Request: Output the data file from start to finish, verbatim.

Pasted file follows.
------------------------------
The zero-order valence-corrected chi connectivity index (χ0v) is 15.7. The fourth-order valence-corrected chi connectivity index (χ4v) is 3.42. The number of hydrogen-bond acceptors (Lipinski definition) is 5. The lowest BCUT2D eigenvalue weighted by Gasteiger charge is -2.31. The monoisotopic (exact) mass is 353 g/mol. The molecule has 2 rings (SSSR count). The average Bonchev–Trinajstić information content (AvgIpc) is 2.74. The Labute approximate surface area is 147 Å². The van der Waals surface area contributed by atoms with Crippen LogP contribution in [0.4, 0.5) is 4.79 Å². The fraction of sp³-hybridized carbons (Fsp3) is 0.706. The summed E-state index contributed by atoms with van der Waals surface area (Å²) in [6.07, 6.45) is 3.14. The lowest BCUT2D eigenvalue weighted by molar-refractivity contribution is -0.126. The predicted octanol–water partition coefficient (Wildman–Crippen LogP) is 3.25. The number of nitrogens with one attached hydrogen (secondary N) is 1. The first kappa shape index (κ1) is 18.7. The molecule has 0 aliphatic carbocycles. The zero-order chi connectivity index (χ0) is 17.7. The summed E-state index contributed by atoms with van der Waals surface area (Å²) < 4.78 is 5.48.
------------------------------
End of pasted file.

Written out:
The zero-order valence-corrected chi connectivity index (χ0v) is 15.7. The fourth-order valence-corrected chi connectivity index (χ4v) is 3.42. The number of hydrogen-bond acceptors (Lipinski definition) is 5. The lowest BCUT2D eigenvalue weighted by Gasteiger charge is -2.31. The monoisotopic (exact) mass is 353 g/mol. The molecule has 2 rings (SSSR count). The average Bonchev–Trinajstić information content (AvgIpc) is 2.74. The Labute approximate surface area is 147 Å². The van der Waals surface area contributed by atoms with Crippen LogP contribution in [0.4, 0.5) is 4.79 Å². The fraction of sp³-hybridized carbons (Fsp3) is 0.706. The summed E-state index contributed by atoms with van der Waals surface area (Å²) in [6.07, 6.45) is 3.14. The lowest BCUT2D eigenvalue weighted by molar-refractivity contribution is -0.126. The predicted octanol–water partition coefficient (Wildman–Crippen LogP) is 3.25. The number of nitrogens with one attached hydrogen (secondary N) is 1. The first kappa shape index (κ1) is 18.7. The molecule has 0 aliphatic carbocycles. The zero-order chi connectivity index (χ0) is 17.7. The summed E-state index contributed by atoms with van der Waals surface area (Å²) < 4.78 is 5.48.